The mean age (SD) of patients in our population was 68.5 (10.9 years), which was comparable to recently published values [29, 38]. Authors have shown the impact of patients’ functional status on the results of lower limb revascularization for critical ischaemia in the elderly [39]: dependent patients were older than nondependent patients and had a more extensive cardiovascular and metabolic history, resulting in morbidity, 30-day mortality and a significantly higher cost for their management [39].

Until now, advances in vascular surgery and geriatrics have developed largely independently of each other, and there is – unlike orthogeriatric medicine – virtually no overlap in daily clinical practice. However, in an interdisciplinary setting, geriatric concepts could be helpful in therapeutic decision-making and prognosis in vascular surgery, especially for patients older than 85 years [40, 41]. Although geriatric patients represented only 6% of the total stays in our study, the admission of a patient to a geriatric unit reduced the average cost (SD) of care from €8,571 (€8,691) to €2,383 (€2,437), while that of hospitalization in vascular surgery with a geriatric connection was €13,551 (€12,008). It should be noted, however, that a study in twenty-one regions around the world showed that the burden of PAD was no longer limited to the elderly population but now affected young adults; this observation will inevitably have significant financial repercussions [4].

In our work, we calculated that, depending on the hospital, the average cost (DS) of a classic hospitalization varied from €5,201 (€6,507) to €10,289 (€10,177) and that of a readmission fluctuated from €10,683 (€5,295) to €27,803 (€28,358); these amounts seem consistent with the reported figures [38, 42,43,44]. Nevertheless, a review of the literature reveals significant differences in the costs calculated for the management of peripheral arterial pathologies around the world [45]. These differences may be partly explained by the methodology of the studies and partly by the models of organization of care in the different countries [38, 42,43,44].

Moreover, for a decade, the costs related to the management of peripheral arterial disease have significantly increased and have been largely influenced by the growing global number of patients with PAD, the degree of severity of the vascular disease and the endovascular or surgical techniques used [46]. Thus, in a recent Australian study, the average cost per admission for the endovascular revascularization group was AUD$18,396 (= €12,038), that of open surgery AUD$31,908 (= €20,880) and that of the amputation group adults AUD$43,033 (= €28,161) [43].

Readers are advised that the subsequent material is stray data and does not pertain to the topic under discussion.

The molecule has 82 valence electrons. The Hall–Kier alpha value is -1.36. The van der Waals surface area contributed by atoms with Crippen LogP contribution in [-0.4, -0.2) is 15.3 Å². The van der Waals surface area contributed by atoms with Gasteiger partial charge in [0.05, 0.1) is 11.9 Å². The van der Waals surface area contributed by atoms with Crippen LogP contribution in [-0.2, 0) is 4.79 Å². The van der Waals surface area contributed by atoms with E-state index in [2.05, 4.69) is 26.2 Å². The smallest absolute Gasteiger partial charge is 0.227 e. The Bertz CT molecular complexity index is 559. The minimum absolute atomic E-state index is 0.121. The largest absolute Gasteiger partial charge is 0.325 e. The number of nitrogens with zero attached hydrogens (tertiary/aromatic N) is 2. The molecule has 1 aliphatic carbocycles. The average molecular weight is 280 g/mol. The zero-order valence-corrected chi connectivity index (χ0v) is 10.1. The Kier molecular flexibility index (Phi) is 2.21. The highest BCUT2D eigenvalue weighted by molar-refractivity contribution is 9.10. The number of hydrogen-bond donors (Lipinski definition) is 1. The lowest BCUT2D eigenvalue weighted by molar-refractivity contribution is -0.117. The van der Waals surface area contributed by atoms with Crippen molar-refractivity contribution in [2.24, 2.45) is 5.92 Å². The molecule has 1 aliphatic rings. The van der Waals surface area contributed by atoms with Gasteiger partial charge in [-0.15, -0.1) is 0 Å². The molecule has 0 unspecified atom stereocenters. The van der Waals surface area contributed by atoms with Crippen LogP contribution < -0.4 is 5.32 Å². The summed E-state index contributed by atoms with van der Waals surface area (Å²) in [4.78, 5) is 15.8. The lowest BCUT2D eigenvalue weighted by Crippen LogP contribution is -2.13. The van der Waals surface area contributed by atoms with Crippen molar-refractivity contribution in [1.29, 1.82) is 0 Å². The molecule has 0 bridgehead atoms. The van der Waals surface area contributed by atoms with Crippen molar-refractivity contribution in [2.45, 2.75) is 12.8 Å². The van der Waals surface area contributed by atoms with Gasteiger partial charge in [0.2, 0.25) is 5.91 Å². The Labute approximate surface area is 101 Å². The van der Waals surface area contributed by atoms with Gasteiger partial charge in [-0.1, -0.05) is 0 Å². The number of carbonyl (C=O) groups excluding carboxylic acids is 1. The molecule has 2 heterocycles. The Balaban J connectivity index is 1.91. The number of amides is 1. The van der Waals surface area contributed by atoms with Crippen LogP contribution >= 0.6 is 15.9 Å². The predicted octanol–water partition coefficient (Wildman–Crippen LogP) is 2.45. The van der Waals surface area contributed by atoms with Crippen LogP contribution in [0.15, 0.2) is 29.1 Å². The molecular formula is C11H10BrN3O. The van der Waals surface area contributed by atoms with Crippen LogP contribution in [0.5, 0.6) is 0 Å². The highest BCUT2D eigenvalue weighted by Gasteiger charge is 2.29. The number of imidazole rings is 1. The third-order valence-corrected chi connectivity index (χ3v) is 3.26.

High costs could quickly become a factor limiting access to adequate care, as suggested by a study showing that most patients with critical limb ischaemia are no longer financially adequately covered by current Medicare reimbursement after open bypass surgery [38].

As we have shown in a previous study, the weighting of complications and the adjustment of the results to the case mix index are essential for discriminating between hospitals [11, 47]. The calculation of DALYs considers the YLLs through mortality and disability because of medical complications on the daily life of patients. For this reason, in-hospital age-specific mortality is the most important indicator, particularly when a young patient is lost. Here, we measured a mortality rate of 2% in the 17 hospitals studied, equivalent to the measurements reported in the relevant literature [48].

The cost-DALY impact of readmissions is not negligible for some hospitals and should be considered when evaluating hospital performance. The average duration (SD) of stay was 6.6 days (11.4 days), which was comparable [49] to or lower than the values reported in the literature, namely, 11.1 days (10.1 days) [46] or 15.7 days (12 days) [29]. Nevertheless, we must point out that our figures are probably slightly underestimated since they cover both surgical (86%) and medical (14%) care and exclude data related to rehabilitation care. In this study, we did not analyse the data from the rehabilitation services to allow a reliable comparison given that this type of service is not found in all the benchmarked hospitals.

In patients undergoing lower extremity bypass surgery, length of stay is primarily associated with the occurrence of postoperative complications [50], while readmission at 30 days is largely explained by the patient’s underlying disease [51,52,53,54]. In addition, prolonging the length of stay is an independent risk factor for readmissions. Our results therefore suggest that efforts to reduce both length of stay and readmission will be complementary.